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舊 2007-04-07, 05:47 PM   #1
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註冊日期: 2004-05-16
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Tiny fossil is rare discovery

sgvtribune.com

Anglerfish swam oceans 15 million years ago
By Bethania Palma, Staff Writer

AZUSA - Scientists this week announced the discovery of a 15-million-year-old anglerfish in land being graded for a housing development.

The fossil was found in the fall by a team of field technicians for Cogstone Resource Management Inc., a company hired by the city to monitor the development site for archaeological and paleontological artifacts and fossils, said Carol Nosches, chief operations officer for Cogstone. It was found on land of the former Monrovia Nursery, which will become Rosedale, said Bill Holman, vice president of planning and community development for Azusa Land Partners LLC, the project developer.

The remains of the anglerfish is one of only a handful like it in the world, said Gary Takeuchi, curatorial assistant for the department of vertebrae paleontology at the Natural History Museum in Los Angeles.

"It's extremely rare," Takeuchi said. "They're rare because bones are not well glued together, and it's very easy for them to fall apart."

Takeuchi said intact fossilization of any species is uncommon because the bodies of dead animals are often scavenged or destroyed by natural processes.

Because anglerfish are so delicate, he said, conditions had to be just right to preserve the fish. Takeuchi said the fossil is less than two centimeters long.
"It has to be a situation where it died and settled down to the bottom," he said. "Sediment had to settle over it very quickly, but no too quickly," or the fish would have been destroyed by the force. Sherri Gust, president and lead paleontologist for Cogstone, said the company's scientists surveyed the area before development began and knew by the sediment deposits there would be fossils there.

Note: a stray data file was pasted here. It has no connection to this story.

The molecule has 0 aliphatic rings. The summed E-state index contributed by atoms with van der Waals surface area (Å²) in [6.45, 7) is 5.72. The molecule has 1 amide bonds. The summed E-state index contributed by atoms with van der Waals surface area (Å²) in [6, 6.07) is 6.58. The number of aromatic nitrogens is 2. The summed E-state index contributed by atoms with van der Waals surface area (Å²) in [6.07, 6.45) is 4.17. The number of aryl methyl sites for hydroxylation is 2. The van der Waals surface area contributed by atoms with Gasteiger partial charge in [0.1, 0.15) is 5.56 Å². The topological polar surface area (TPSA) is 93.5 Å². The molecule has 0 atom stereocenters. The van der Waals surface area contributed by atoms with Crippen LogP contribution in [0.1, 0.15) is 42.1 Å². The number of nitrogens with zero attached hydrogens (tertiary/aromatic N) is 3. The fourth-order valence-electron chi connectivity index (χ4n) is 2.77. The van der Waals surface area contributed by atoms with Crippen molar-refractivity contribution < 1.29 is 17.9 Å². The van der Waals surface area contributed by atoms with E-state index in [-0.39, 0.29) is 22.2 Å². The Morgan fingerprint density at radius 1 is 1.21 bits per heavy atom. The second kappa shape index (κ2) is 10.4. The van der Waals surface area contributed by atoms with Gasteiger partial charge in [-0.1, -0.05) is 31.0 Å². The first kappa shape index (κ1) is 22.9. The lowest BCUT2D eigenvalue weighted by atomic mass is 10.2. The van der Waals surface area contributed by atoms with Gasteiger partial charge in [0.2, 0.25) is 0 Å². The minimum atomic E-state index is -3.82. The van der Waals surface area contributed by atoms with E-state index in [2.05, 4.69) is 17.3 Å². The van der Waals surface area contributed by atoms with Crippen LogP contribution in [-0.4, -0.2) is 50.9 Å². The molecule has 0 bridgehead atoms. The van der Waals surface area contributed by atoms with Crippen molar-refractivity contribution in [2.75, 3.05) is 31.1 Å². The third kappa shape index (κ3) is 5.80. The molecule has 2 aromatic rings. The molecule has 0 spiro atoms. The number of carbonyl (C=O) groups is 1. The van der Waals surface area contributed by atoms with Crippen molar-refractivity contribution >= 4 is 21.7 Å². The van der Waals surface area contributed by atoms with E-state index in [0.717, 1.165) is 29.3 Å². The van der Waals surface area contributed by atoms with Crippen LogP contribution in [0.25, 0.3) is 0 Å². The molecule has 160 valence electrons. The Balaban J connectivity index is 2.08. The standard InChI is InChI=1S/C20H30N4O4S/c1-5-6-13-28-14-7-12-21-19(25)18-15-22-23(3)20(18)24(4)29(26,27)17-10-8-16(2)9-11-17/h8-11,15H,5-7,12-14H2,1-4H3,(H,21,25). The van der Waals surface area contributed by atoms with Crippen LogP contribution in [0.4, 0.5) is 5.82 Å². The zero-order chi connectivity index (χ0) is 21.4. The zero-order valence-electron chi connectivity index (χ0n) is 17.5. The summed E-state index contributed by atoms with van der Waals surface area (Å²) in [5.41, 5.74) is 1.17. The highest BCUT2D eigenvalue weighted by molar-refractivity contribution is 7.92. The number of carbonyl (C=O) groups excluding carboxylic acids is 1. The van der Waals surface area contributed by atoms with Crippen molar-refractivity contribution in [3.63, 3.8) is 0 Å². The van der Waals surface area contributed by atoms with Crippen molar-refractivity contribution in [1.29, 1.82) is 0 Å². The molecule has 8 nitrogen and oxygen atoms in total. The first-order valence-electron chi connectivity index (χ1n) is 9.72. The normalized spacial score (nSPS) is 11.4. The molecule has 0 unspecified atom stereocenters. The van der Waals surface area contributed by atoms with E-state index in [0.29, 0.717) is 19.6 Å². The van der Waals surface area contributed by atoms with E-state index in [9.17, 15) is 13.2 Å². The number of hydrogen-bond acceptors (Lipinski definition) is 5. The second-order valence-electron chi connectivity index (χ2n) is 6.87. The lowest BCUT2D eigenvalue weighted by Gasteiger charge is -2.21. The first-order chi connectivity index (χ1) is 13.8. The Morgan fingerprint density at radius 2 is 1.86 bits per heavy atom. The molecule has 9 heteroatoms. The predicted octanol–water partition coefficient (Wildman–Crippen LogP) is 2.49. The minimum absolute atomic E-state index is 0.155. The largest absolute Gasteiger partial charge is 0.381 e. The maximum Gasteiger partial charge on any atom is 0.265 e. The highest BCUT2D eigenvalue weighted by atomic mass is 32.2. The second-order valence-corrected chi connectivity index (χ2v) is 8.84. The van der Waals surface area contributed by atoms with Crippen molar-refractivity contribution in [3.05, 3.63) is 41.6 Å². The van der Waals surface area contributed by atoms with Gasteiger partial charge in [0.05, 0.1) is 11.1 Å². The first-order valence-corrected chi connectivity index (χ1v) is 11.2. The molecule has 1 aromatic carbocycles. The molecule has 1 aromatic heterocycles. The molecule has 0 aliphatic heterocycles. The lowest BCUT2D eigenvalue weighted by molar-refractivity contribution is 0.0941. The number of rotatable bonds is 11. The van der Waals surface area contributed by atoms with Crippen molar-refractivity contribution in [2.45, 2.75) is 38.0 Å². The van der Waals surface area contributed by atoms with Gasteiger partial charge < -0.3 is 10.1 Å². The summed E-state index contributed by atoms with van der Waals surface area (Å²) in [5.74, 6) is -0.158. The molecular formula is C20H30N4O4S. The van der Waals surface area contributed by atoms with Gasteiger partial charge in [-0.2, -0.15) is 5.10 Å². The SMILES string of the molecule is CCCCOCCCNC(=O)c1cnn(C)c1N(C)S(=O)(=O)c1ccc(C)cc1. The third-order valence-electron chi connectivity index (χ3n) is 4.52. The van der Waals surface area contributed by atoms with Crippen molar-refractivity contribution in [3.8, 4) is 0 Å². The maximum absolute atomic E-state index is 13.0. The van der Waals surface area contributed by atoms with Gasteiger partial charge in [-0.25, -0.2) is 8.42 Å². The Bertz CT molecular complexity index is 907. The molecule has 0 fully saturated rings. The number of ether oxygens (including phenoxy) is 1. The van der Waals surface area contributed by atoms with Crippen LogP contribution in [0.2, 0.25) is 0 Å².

"We found lots of fish," Gust said. "We called it the fish hill."

Most of them, however, were herrings, in bits and pieces.

Gust said anglerfish, which derive their name from an appendage that serves to lure prey, typically live under 1,000 feet of water. She explained that when the now-fossilized anglerfish was alive, Southern California were deeply submerged under the Pacific Ocean.

But the anglerfish find drew surprise and excitement from city officials and scientists.

"I knew immediately what it was," Takeuchi said, upon identifying the fossil. "I had to calm myself."

He said less than 20 similar fossils have been found since the 1970s, in Southern California and Europe.

This is not the first time the Rosedale project has unearthed a historic discovery. In December 2006, hundreds of pieces of prehistoric artifacts were found at what was an ancient village known as Ashuukshanga, where the Tongva/Gabrielino Indians lived.

Azusa Mayor Joe Rocha said that as part of the agreement between the city and the developer, the city has the first right of refusal on any archaeological or paleontological discoveries uncovered during construction.

"They belong to the families of Azusa," he said. Rocha said the city does not yet have a permanent place to display fossils, a topic city of officials are discussing.

"It's a tremendous find," he said. "In our little town of Azusa. That's wonderful."

PREHISTORIC: A 15-million-year-old anglerfish fossil was found at the former Monrovia Nursery, which is now the Rosedale housing project. (Photos courtesy of Cogstone Resource Management Inc.)
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